Even These Things Will Pass Away
Even These Things Will Pass Away
Homeopath in Jaipur, India
Beside the highway, a bird descends. Wait—beside me, outside the glass, a raven pulls airthe over its back, its body slender Beside highway, a bird descends. and swift as the light coiling back Wait—beside me, outside the glass, a raven behind mountains. Wait—the raven’s pulls airthe over its back, its body slender body is heavy as the water underground and swift as the light coiling back that thethe pecan grove can’t help butraven’s pull behind mountains. Wait—the across the desert. Broad-leafed green body is heavy as the water underground erupts thegrove rankscan’t and rows, that thefrom pecan help but pull irrigation water flaring with amber light across the desert. Broad-leafed green caught beneath. Like God erupts from the ranks and rows, at the beginning, the pecan irrigation water flaring withtrees amber light divide water from water, caught beneath. Like Goda new expanse of the heaven dotted the withpecan sweetness at beginning, trees in their arms. Yes—I am worried divide water from water, a new expanse over the coming Somewhere, someone of heaven dotted world. with sweetness consults figures of groundwater, in their arms. Yes—I am worried river water, average approve over the rainfall coming to world. Somewhere, someone aconsults new water line to the groves. Yes— figures of groundwater, river water, I anticipate the warm, sweet nut average rainfall to approve on line my tongue. The light aweighing new water to the groves. Yes— slides away, the raven descends I anticipate the warm, sweet nut over the desert, the grove, even over weighing on myover tongue. The light the high, coolthe mountains. Yes, slides away, raven descends the night—yes, the coming night canover resolve over the desert, over the grove, even itself into this. The bird’s body the high, cool mountains. Yes, descends, clawsthe outstretched the night—yes, coming night can resolve now, hovering in that instant itself into this. The bird’s body above the road, above the world descends, claws outstretched that draws away it so steadily. now, hovering in from that instant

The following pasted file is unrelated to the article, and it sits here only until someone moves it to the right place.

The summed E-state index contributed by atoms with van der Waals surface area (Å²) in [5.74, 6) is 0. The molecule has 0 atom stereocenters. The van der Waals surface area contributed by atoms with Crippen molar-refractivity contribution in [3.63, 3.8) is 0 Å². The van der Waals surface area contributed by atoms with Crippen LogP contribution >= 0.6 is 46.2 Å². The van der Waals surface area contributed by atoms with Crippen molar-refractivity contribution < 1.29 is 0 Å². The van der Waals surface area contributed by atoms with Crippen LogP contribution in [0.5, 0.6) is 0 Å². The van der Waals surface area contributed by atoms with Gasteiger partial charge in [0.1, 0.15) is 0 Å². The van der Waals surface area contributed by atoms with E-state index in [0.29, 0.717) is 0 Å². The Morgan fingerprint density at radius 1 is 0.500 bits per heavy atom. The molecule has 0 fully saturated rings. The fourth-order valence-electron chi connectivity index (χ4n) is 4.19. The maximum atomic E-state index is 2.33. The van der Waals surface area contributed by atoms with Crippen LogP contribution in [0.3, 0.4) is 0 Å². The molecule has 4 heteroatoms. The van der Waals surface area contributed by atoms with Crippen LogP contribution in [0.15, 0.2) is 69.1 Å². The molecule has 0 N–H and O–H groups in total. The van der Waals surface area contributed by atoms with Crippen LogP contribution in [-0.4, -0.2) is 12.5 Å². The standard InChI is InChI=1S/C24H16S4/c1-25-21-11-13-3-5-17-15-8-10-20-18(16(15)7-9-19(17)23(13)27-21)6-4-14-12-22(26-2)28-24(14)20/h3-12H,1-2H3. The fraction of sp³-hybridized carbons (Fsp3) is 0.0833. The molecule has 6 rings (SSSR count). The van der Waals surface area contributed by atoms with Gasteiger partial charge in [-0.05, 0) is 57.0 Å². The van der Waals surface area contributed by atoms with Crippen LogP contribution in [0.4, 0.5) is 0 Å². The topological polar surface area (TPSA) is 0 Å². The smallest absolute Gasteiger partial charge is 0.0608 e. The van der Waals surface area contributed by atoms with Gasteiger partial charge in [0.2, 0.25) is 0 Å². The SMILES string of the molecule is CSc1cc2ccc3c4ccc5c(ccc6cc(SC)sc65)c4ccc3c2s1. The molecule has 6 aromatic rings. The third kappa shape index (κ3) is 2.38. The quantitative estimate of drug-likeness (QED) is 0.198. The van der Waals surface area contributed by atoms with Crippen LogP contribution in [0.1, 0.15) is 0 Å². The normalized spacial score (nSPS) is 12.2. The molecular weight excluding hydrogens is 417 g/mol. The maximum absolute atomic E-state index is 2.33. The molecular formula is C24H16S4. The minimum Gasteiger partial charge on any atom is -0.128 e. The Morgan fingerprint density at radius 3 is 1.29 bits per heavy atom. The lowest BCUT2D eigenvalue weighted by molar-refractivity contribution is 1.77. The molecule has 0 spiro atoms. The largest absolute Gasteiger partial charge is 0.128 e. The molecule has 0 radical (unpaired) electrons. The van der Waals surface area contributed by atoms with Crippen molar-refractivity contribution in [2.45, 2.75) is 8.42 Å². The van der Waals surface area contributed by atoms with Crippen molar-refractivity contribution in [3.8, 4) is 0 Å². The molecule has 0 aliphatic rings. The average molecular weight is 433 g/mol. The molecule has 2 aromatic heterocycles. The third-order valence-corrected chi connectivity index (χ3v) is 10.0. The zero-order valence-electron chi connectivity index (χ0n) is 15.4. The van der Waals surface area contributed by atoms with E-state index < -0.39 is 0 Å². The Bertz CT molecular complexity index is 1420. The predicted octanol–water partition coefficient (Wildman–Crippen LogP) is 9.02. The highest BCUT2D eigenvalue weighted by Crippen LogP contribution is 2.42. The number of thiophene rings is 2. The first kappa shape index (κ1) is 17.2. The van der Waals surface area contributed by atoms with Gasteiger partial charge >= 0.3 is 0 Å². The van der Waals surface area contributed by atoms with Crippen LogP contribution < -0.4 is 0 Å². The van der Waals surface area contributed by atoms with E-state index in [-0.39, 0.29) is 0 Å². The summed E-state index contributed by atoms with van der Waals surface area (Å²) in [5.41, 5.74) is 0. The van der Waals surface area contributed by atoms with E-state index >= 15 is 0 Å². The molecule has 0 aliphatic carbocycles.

Dr. Chohan, who can remove warts with a touch of a scalpel or thin blood with little sugar pills, was late this morning, driving up through sand on his motorcycle. He sat under a calendar that had a map of countries inside the body – linked up with tri-color wires twisting and turning. His open logbook summed up each patient with a brief diagnosis and scrawl for which color pill to offer. He is quicker than doctors back home, and never mentions money, waves aside the very idea, like swatting a fly. It seems he is working for love or is just fond of foreigners, advising us to jump the queue because “There are always too many there.” He neatly slices off my wart, and when I mention that my fingers are numb he says he’ll remove those too if I wish. I settle for pills, tiny ant eggs in a cute blue bottle worth saving. And then he takes my donation. --David Ray
David Ray’s 23 books include Hemingway: A Desperate Life, Sam’s Book, The Death of Sardanapalus, Music of Time: Selected & New Poems, and a memoir, The Endless Search. David is an emeritus professor of the University of Missouri-Kansas City, where he also edited New Letters magazine. He graduated from Tucson High School and now lives in Tucson again.
Zócalo invites poets with Tucson connections to submit up to three original, previously unpublished (including online) poems, any style, 40 line limit per poem. Our only criterion is excellence. Simultaneous submissions ok if you notify ASAP of acceptance elsewhere. Email your submission to firstname.lastname@example.org. Please include contact information: phone number and email address. Notification of acceptance or rejection by email. Zócalo has first North American rights; author may re-publish with acknowledgment to Zócalo. Payment is a one year subscription. The poetry editor is Jefferson Carter.
photo: Cybele Knowles
above the road, above the world that draws away from it so steadily. --Julie Swarstad Johnson --Julie Swarstad Johnson
Julie Swarstad Johnson lives in midtown Tucson and works at the University of Arizona Poetry Center. She is an alumna of the University of Arizona and Penn State. Her chapbook Jumping the Pit was published in 2015.
February 2017 | ZOCALOMAGAZINE.com 57
Tucson, Arizona Arts, Culture, Desert Living, and Entertainment.